Search
Enter a search term.
line drawing document and pencil

File a claim

Need to file an insurance claim? We’ll make the process as supportive, simple and swift as possible.
Team

Action Teams

If you want to make an impact in your community but aren't sure where to begin, we're here to help.
Illustration of stairs and arrow pointing upward

Contact support

Can’t find what you’re looking for? Need to discuss a complex question? Let us know—we’re happy to help.
Use the search bar above to find information throughout our website. Or choose a topic you want to learn more about.

4 steps for couples creating a retirement plan

Fit, Active Middle Age Couple Hiking Together At Sunset
Rob And Julia Campbell/Rob And Julia Campbell / Stocksy United

When you commit to a long-term relationship, you’re affirming a future together based on your shared feelings, values, and visions for the future. But are you forgetting another important relationship—the one that each of you has with your finances?

These four foundational steps can help you to better understand each other’s financial attitudes and values so that you can build a solid financial future together:

Step 1: Seek to understand your spouse's perspective on money

Almost half of Americans surveyed say their father or mother has been their primary financial role model. And since no two parenting styles or family circumstances are exactly alike, the ideas about money each of us brings to a relationship may vary: some may fear having nothing, while others think they will always have what they need to save, spend and give as they see fit.

When you and your partner openly discuss your individual experiences with money, you’re better equipped for avoiding conflict. “For example, you may foresee paying for your children’s education, but your spouse may think that’s their responsibility," says Scott Ferguson, a wealth advisor for the Abundant Life Group at Thrivent.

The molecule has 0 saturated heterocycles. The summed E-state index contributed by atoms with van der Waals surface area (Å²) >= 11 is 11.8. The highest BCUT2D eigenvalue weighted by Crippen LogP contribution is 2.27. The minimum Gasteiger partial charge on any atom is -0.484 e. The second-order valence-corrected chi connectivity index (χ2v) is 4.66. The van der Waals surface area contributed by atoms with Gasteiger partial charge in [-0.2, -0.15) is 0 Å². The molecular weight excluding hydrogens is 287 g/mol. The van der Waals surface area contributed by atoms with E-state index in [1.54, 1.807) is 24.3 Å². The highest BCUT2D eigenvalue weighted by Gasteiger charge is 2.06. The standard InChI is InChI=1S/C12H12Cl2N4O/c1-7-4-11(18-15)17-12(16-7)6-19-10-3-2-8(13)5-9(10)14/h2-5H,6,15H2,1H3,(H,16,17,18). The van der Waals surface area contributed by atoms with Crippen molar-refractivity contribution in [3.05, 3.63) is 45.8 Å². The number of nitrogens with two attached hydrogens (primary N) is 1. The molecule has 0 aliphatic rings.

“But by having a deeper conversation, you may learn that because your spouse worked their own way through college, they value their education that much more,” adds Ferguson.

Understanding the background on why your spouse has a certain perspective can be helpful in future conversations.

Questions to ask your partner:

  • How did your family handle money when you were growing up?
  • Have we had any misunderstandings recently about our own money management issues? If so, how could we avoid them in the future?
  • What are we looking forward to doing together in the next few years, once the kids are out of the house and when we’re ready to retire?
    gold line

    Step 2: Create a retirement timeline

    Did you know that more than 20% of married people surveyed have no idea how much their spouse has saved for retirement? Twice as many don’t know how much their spouse has otherwise invested.

    “People just don't like to come home from work, pay the bills, clean the house, then say, 'I have this great 401(k) investment strategy I want to share with you,'” says Ferguson. “The average person probably spends more time planning family vacations than they do discussing retirement,” he notes.

    When would you like to be able to retire? Ferguson suggests giving yourselves some wiggle room when it comes to a target retirement date. “Even people who love their jobs want to know when they can retire,” he says.

    Questions to ask your partner:

    • When do we want to retire?
    • How can we take what we’ve already done individually for our retirement and create one solid plan?
    • What would we like to be doing in our early, mid, and late retirement years?
    The average person probably spends more time planning family vacations than they do discussing retirement.
    Scott Ferguson, Thrivent wealth advisor

    Step 3: Address household debt and investment risk

    Once you’ve both agreed on a retirement vision, consider what may get in the way of your success:

    Debt and preexisting financial commitments

    Though couples in almost any age group have concerns about debt, 36% of millennials are concerned about their general debts, and 24% express concern about their student debt, according to a NAPA study. And if you or your spouse has been married previously, consider alimony, child support and current retirement-account beneficiaries in your new strategy.